High cholesterol is a major factor in the leading cause of death in the United States. Heart disease took over 600,000 deaths in 2007. The signs of high cholesterol often go unnoticed, requiring you to take proactive measures to control your risk.
Coronary Artery Disease (CAD)
Coronary Artery Disease (CAD), also known as coronary heart disease, involves a build up of plague in the arteries. This stops blood from flowing to the heart and can cause angina and heart attacks. The plague (plak) in the arteries, also called atherosclerosis, is made up of cholesterol and other substances.
The symptoms are sometimes unnoticebale, making it one of the reasons this disease is the number one killer. You can protect yourself by learning the risk factors of the disease, making lifestyle changes to prevent hardening of the arteries, and getting tested by your doctor. Find more information on the causes of the condition, as well as treatment methods and medications such as beta clockers.
Microparticles are enclosed cellular structures that are released by cells after activation or death. They reduce the function of cells that line the inner surface of blood vessels. Microparticles in cardiovascular diseases may be responsible for blood clot formation and inflammation.
Learn more about the pathophysiology of ischemic heart disease, a type of heart disease leading to heart failure and dangerous heart attacks. Find out what causes it, how it develops over time and what complications may arise from it.
Are there ways to lower your cholesterol level without medications? Find out about high cholesterol natural remedies – and which ones work.
Chest pains due to a lack of blood flow to the heart are known as angina. Learn the characteristics of this discomfort so you can have a clearer idea of what angina feels like.
Heart disease is the leading cause of death in America for women. Looking at the statistics on heart disease can help women understand the importance of taking care of their cardiovascular health.
A sudden, worsening chest pain that lasts longer than usual is characteristic an unstable angina. It is a serious condition that can lead to a heart attack and should be given immediate treatment. Learn more about unstable angina and calcium channel blockers used in its management.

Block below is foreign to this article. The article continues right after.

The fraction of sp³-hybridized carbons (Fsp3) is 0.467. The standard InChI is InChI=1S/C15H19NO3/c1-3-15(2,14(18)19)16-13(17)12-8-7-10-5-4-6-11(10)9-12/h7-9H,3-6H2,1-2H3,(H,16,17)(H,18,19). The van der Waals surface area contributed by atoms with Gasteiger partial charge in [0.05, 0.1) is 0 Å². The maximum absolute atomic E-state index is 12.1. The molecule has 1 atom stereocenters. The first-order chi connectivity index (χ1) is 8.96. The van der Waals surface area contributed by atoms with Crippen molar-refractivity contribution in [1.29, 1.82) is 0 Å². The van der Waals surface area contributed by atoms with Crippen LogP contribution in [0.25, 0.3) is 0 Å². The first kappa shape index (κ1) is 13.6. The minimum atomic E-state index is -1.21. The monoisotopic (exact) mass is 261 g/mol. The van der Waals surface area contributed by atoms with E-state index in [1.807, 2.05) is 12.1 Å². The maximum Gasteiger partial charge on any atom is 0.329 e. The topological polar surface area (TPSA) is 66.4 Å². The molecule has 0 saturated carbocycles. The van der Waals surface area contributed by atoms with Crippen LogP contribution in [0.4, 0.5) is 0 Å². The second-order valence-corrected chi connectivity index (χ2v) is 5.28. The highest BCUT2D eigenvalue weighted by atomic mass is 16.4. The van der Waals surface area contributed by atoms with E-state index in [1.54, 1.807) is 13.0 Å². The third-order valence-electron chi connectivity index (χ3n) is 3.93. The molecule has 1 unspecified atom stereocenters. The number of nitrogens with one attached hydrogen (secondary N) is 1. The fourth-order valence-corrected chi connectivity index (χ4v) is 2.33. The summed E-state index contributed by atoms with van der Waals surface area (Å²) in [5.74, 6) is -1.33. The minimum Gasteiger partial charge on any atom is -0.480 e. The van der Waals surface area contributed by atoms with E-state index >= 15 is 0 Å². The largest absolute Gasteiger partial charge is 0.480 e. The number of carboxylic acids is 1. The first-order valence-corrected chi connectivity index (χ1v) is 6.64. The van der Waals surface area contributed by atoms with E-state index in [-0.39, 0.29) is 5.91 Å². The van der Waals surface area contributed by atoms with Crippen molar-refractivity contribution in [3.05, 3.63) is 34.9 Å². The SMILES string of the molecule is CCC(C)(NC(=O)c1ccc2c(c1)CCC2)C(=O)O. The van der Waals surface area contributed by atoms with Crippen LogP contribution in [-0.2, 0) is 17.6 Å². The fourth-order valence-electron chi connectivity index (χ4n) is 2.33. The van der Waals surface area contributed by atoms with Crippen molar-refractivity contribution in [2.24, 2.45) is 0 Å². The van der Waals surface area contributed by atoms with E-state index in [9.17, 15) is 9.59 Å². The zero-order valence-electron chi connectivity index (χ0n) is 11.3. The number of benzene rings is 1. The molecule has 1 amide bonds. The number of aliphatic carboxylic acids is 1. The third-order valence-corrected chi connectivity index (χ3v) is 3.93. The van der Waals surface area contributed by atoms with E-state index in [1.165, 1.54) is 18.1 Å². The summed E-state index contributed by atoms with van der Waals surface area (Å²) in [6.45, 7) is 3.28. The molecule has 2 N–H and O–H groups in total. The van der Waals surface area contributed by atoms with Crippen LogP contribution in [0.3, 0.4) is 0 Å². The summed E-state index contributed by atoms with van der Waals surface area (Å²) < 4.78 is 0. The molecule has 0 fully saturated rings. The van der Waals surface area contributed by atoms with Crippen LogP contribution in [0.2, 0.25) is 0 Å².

Although heart attack due to coronary disease is a common cause of death in adults, less than 20 percent of patients experience chest pains. How do chest pains related to heart disease evolve? Learn more about angina pectoris and pathophysiology of myocardial ischemia.
Learn about the tests for heart disease that doctors use in a clinical setting. Which ones are easiest, and which ones are most accurate?
Autoimmune diseases affect millions of Americans and are the third most common category of diseases after cancer and heart disease. This type of disease can affect any site in the body, and the heart is one of the major organs that can be severely damaged. Learn more about autoimmune heart disease.
Pulmonary hypertension is a medical condition unfamiliar to most people. But it is important to know what it is, particularly how it can damage the heart. Here, find out more about how one can develop coronary artery disease due to pulmonary hypertension.
Learn more about the types of coronary heart disease medications. How do they affect the body and what symptoms do they treat?
The blood vessels that supply the heart or coronary arteries are vulnerable to changes in diameter due to cholesterol deposits. Learn how doing an ultrasound of the coronary arteries can help in diagnosing and treating heart disease.
Is there a link between earlobe creases and coronary heart disease? Learn what research has to say.
Ischemic heart disease occurs as a result of reduced blood supply to the heart due to coronary artery disease. The symptoms of ischemic heart disease are of varied nature. Prompt identification of symptoms is necessary to avoid life threatening complications.